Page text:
published Sunday, May 16th, 2010

3 new caves with fatal bat syndrome spark worries

Audio clip

Roger Applegate

Wildlife workers have found white-nose syndrome in bats from three more caves in Tennessee -- one right in the heart of Fall Creek Falls State Park.

Cherokee National Forest officials also have confirmed a migration route of bats in Cherokee Forest caves to a Smoky Mountains National Park cave where the disease was found several weeks ago.

"There are ramifications (for people and ecosystems)," said Roger Applegate, a biologist with the Tennessee Wildlife Resources Agency.

"A bat consumes astronomical numbers of insects in a night. No matter what numbers you see on some website, it could be much more than that. And they consume lots of insects that transmit human diseases. They also eat insects that damage crops and trees, and some bats act as pollinators," he said.

  • photo
    FILE - In this July 17, 2001 file photo,a biologist holds an Indiana Bat caught with a net placed in the air over a logging road in Orwell, Vt. More than 60 environmental and other organizations from across the country are urging Congress to increase funding for research into a disease that is killing bats in the eastern United States.The latest effort to help stop the spread of so-called "white nose syndrome" is being spearheaded by the Richmond-based Center for Biological Diversity.(AP Photo/Alden Pellett)

The discovery by staff of the Tennessee Wildlife Resources Agency and the Tennessee Department of Environment and Conservation brings the total of infected caves to six in Tennessee.

Bats from Camps Gulf Cave in Van Buren County at Fall Creek Falls, Grindstaff Cave in Carter County, and East Fork Saltpeter Cave in Fentress County have tested positive.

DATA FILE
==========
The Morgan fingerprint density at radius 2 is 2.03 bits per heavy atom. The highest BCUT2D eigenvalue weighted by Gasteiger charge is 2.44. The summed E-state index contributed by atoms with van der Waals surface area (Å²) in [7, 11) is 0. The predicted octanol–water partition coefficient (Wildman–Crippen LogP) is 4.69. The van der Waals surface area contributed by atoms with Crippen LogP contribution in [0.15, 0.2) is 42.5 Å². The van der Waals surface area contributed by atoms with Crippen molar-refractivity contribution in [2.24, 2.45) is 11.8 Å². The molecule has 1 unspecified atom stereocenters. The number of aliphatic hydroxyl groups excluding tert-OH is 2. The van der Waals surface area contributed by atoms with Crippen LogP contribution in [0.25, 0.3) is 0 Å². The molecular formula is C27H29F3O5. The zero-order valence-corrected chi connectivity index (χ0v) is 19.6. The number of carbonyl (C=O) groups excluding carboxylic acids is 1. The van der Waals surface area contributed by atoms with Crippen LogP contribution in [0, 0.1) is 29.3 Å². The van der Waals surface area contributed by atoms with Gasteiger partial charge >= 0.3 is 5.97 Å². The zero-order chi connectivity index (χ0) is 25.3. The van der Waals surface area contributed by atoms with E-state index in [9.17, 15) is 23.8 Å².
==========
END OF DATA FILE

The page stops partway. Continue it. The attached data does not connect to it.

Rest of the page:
The syndrome first was confirmed in Tennessee in March in caves in Sullivan and Montgomery counties.

White-nose Syndrome is an infectious fungus attributed to killing over one million bats in the northeastern U.S. since it was first observed in 2006.

To date, no large bat kills have been observed in Tennessee.

Laura Lewis, a biologist with the Cherokee National Forest, said findings of the disease the the Smokies and in caves on a Virginia national forest that borders the Cherokee National Forest are especially worrisome.

"We are concerned very much for the Cherokee National Forest," she said.

Cherokee biologists have tracking equipment on some local bats, and data shows some are showing up in the cave in the Smokies where the disease has been found.

"We have found that bats in Monroe county travel to that cave in the Smokies," she said. "Bats are an extremely mobile species, and we have federally endangered Indiana bats traveling back and forth in that pattern. It's really extremely disheartening."

On the Web

To see a map of the syndrome's spread as of April, see http://tinyurl.com/28kw7qh

The disease also has been found in the George Washington and Jefferson National Forest in Virginia, which adjoins the Cherokee National Forest at it northern tip, she said.

In the Northeast, large mortalities occurred in the second and third years after initial confirmations of the fungus.

There have been no reported human illnesses attributed to white-nose syndrome, and there is no evidence to suggest it is harmful to organisms other than bats, officials have said.

Caves in Tennessee on both federal and state public lands have been closed to cavers for a year, in an effort to stem the spread of the disease.

about Pam Sohn...

Pam Sohn has been reporting or editing Chattanooga news for 25 years. A Walden’s Ridge native, she began her journalism career with a 10-year stint at the Anniston (Ala.) Star. She came to the Chattanooga Times Free Press in 1999 after working at the Chattanooga Times for 14 years. She has been a city editor, Sunday editor, wire editor, projects team leader and assistant lifestyle editor. As a reporter, she also has covered the police, ...

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